Abstract: There is currently little understanding of bariatric patients’ experiences and expectations of the bariatric pre-surgery evaluation (PSE) process. This is especially true for patients within the National Health Service (NHS) in the UK. Consequently, this study undertakes a qualitative study to explore the experiences and expectations of the bariatric PSE amongst patients who had undergone bariatric surgery within the NHS in the UK, using the Interpretative Phenomenological Analysis. Three inter-related superordinate themes were presented: (i) ‘PSE was challenging but essential’, (ii) ‘Coping processes to deal with the PSE’, and (iii) ‘Staff and service evaluation’. Most participants had conflicting feelings about the PSE process as it had both positive and negative impacts on their wellbeing. The process was considered essential for preparation and successful post-surgery adjustment, though the uncertainty of approval was experienced as very distressing. Consequently, participants utilised both external and internal coping strategies, such as social support, researching, or ‘toeing the line’. Participants’ experiences encouraged them to provide feedback about the staff and service, which revealed a preference for a tailored evaluation process. The emerged themes represent an initial framework for helping healthcare providers and researchers to involve patients in service delivery thereby facilitating a patient-centred approach. A starting point is to audit patients’ perspectives routinely. Further investigations are needed to better define, validate, and understand constructs and processes identified in this study.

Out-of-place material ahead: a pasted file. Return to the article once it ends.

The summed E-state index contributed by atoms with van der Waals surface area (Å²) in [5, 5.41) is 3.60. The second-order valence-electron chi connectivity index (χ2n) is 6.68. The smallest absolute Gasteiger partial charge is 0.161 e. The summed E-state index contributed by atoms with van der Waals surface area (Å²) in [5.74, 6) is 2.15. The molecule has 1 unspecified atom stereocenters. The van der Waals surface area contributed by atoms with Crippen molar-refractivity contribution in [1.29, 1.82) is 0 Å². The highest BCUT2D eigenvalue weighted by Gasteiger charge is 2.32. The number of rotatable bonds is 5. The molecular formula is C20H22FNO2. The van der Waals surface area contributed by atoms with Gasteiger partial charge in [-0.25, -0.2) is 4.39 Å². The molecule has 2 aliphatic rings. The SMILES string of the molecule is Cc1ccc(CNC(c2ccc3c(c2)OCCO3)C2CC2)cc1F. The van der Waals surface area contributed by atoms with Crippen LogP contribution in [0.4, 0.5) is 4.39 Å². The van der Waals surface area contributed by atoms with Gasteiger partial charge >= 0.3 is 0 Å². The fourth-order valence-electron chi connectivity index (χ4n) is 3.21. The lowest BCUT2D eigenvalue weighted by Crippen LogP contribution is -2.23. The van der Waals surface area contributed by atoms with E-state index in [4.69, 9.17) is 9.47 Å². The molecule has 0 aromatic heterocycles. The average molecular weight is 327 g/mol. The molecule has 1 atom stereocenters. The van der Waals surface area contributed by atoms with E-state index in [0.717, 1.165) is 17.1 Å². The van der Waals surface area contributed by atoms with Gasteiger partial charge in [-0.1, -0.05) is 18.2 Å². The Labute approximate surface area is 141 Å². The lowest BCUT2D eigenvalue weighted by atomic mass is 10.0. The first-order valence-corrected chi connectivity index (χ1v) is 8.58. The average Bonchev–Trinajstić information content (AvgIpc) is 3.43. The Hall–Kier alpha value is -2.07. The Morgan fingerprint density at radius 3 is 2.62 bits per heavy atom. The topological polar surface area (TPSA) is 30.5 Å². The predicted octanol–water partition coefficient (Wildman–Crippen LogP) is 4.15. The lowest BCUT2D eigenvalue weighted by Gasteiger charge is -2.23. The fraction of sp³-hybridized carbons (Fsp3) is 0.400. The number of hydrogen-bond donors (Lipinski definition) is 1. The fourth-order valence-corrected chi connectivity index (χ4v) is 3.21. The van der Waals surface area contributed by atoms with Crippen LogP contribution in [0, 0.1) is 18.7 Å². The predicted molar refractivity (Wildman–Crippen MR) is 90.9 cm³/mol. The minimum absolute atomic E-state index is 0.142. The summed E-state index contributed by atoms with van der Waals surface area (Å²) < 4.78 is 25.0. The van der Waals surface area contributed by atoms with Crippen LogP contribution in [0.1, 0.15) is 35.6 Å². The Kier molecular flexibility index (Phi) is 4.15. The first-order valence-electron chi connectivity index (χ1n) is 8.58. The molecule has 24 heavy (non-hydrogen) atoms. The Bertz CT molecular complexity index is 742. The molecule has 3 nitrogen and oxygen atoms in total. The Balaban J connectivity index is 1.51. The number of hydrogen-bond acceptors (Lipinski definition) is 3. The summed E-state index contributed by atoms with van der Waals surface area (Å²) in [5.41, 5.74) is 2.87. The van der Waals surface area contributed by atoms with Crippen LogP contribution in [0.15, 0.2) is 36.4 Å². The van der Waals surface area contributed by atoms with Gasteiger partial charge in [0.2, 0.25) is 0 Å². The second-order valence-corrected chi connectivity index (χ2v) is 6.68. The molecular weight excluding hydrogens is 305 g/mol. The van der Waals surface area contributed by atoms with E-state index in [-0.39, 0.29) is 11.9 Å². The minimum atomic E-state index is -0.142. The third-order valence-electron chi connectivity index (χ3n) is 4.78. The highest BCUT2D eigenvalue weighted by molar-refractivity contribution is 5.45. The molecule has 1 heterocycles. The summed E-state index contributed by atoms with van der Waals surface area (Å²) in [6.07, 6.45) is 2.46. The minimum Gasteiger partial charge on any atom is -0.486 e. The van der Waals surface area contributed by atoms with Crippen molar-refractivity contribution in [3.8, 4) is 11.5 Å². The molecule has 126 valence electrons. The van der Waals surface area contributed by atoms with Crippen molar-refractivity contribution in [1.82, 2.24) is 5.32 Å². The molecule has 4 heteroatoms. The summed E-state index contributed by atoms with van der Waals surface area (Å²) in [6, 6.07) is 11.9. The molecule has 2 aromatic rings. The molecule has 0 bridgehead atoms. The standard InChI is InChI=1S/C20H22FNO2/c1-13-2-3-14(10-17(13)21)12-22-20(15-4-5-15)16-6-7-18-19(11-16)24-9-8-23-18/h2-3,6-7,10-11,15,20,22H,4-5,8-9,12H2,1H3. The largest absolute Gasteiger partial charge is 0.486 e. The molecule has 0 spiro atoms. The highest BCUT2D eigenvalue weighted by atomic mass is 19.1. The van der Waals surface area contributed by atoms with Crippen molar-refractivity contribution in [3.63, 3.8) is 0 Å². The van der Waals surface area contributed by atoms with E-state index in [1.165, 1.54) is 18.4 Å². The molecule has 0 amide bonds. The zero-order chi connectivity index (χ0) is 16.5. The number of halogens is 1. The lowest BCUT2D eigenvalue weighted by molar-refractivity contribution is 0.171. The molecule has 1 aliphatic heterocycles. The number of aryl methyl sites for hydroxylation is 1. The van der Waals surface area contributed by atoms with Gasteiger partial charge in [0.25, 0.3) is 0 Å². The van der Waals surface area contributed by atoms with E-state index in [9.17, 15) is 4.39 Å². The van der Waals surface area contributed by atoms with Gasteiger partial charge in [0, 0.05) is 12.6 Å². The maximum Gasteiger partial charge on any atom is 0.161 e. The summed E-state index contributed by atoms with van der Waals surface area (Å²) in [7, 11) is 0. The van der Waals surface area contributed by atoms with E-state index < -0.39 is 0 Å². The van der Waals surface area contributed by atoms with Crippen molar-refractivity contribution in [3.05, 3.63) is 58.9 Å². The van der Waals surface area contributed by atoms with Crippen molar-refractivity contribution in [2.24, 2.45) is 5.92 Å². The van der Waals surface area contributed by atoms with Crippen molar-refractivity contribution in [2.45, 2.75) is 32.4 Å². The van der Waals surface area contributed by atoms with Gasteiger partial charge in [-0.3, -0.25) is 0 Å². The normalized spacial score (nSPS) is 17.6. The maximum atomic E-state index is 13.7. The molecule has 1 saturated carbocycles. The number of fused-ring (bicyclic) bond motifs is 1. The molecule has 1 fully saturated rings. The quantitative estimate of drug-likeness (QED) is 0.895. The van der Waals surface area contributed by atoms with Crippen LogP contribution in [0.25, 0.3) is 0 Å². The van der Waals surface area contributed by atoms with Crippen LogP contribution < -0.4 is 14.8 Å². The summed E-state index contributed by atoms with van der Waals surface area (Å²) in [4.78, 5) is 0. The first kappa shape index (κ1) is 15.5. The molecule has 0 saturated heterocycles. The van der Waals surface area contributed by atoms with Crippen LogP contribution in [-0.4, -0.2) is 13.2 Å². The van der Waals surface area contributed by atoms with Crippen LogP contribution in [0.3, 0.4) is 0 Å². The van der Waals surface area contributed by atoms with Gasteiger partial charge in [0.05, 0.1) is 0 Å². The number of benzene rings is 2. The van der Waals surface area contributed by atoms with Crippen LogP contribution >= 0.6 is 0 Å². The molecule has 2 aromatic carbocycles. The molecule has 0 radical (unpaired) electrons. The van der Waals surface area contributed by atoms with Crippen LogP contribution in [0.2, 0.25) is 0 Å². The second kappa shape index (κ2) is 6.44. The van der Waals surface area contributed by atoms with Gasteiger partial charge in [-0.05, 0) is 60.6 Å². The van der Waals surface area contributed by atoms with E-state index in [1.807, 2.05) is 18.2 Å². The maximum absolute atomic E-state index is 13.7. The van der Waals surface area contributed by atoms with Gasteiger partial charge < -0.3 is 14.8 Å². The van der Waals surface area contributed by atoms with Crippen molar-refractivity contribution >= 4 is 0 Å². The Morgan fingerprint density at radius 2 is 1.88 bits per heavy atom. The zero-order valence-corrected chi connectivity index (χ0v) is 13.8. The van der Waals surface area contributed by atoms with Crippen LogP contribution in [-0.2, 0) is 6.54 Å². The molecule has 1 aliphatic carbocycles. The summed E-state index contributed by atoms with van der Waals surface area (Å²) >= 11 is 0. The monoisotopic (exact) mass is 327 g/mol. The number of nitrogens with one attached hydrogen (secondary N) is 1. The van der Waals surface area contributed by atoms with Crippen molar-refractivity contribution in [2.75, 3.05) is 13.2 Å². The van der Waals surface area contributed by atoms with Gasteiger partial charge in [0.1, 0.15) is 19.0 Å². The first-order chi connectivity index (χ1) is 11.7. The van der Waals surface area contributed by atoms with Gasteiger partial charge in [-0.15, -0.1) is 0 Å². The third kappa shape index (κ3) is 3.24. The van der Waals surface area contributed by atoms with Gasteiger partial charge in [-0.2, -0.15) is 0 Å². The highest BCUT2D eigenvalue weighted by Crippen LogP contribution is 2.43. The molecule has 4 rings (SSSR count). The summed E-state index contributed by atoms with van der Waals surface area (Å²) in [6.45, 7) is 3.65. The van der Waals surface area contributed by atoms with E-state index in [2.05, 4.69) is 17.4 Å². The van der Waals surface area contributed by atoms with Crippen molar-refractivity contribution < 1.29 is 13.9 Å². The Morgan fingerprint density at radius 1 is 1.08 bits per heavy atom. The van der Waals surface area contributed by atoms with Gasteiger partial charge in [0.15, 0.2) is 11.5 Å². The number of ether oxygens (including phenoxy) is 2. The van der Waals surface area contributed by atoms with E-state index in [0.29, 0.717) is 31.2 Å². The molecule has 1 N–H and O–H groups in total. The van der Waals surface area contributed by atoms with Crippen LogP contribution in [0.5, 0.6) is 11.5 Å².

Citation: Sahar, K. & Riazi, A. (2021). Experiences of the Bariatric Pre-Surgery Evaluation Process in a National Health Service—An Interpretative Phenomenological Analysis. Surgeries, 2, 199–215. https://doi.org/10.3390/ surgeries2020021
Publications and Research
Abstract Objective: Fibromyalgia is a long-term condition of unknown aetiology characterised by widespread pain, fatigue, joint stiffness, and tenderness. Research in long-term conditions traditionally focuses on negative aspects of coping. The objective of this study therefore was to investigate the role of positive factors such as self-efficacy and acceptance in the context of adjustment to fibromyalgia. Method: The study employed a cross-sectional design using online questionnaires measuring self-efficacy, acceptance, kinesiophobia, coping, catastrophising, pain intensity, and fibromyalgia impact. A total of 117 participants with fibromyalgia (99 female) were recruited from fibromyalgia support-groups, organisations, and online forums. Results: Data were analysed using multiple regression analysis. After controlling for other cognitive and demographic variables, pain self-efficacy remained a significant predictor of pain intensity (p = .003); symptom self-efficacy remained the best predictor of psychological fibromyalgia impact (p=.001); and function self-efficacy remained the best predictor of functional (p<.001) and total fibromyalgia impact (p < .001). However, the contribution of acceptance upon pain intensity and fibromyalgia impact was not significant. Conclusions: The results highlight the impact of different self-efficacy domains on pain intensity in terms functional, psychological, and total adjustment to fibromyalgia, but suggest that the role of acceptance on these domains is less salient. The implications of these findings for future studies in self-efficacy and fibromyalgia are discussed.
Citation: Sahar, K., Thomas, S. A., & Clarke, P. (2016). Adjustment to fibromyalgia: The role of domain-specific self-efficacy and acceptance. Australian Journal of Psychology, 68: 29–37. doi: 10.1111/ajpy.12089